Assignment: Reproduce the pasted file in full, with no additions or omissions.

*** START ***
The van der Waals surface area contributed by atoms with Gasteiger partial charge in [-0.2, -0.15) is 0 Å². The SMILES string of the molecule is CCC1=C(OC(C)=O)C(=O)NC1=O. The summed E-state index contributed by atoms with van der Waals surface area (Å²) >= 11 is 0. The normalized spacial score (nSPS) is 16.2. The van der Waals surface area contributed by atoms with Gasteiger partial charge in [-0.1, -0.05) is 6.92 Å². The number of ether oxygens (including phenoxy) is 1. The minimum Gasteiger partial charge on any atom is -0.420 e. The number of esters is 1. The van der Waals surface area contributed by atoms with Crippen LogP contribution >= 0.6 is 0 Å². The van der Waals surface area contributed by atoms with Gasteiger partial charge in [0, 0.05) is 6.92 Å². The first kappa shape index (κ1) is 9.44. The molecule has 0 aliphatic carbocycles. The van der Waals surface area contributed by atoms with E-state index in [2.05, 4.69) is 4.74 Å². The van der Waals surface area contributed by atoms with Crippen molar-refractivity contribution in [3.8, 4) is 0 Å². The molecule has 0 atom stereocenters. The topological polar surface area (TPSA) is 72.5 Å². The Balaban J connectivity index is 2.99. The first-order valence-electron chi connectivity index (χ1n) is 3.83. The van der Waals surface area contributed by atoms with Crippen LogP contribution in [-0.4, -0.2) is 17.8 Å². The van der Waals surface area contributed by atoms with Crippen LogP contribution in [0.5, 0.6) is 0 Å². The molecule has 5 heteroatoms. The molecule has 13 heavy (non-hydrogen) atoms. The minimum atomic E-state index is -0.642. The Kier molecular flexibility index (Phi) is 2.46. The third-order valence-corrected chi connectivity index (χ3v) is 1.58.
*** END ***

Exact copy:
The van der Waals surface area contributed by atoms with Gasteiger partial charge in [-0.2, -0.15) is 0 Å². The SMILES string of the molecule is CCC1=C(OC(C)=O)C(=O)NC1=O. The summed E-state index contributed by atoms with van der Waals surface area (Å²) >= 11 is 0. The normalized spacial score (nSPS) is 16.2. The van der Waals surface area contributed by atoms with Gasteiger partial charge in [-0.1, -0.05) is 6.92 Å². The number of ether oxygens (including phenoxy) is 1. The minimum Gasteiger partial charge on any atom is -0.420 e. The number of esters is 1. The van der Waals surface area contributed by atoms with Crippen LogP contribution >= 0.6 is 0 Å². The van der Waals surface area contributed by atoms with Gasteiger partial charge in [0, 0.05) is 6.92 Å². The first kappa shape index (κ1) is 9.44. The molecule has 0 aliphatic carbocycles. The van der Waals surface area contributed by atoms with E-state index in [2.05, 4.69) is 4.74 Å². The van der Waals surface area contributed by atoms with Crippen molar-refractivity contribution in [3.8, 4) is 0 Å². The molecule has 0 atom stereocenters. The topological polar surface area (TPSA) is 72.5 Å². The Balaban J connectivity index is 2.99. The first-order valence-electron chi connectivity index (χ1n) is 3.83. The van der Waals surface area contributed by atoms with Crippen LogP contribution in [-0.4, -0.2) is 17.8 Å². The van der Waals surface area contributed by atoms with Crippen LogP contribution in [0.5, 0.6) is 0 Å². The molecule has 5 heteroatoms. The molecule has 13 heavy (non-hydrogen) atoms. The minimum atomic E-state index is -0.642. The Kier molecular flexibility index (Phi) is 2.46. The third-order valence-corrected chi connectivity index (χ3v) is 1.58.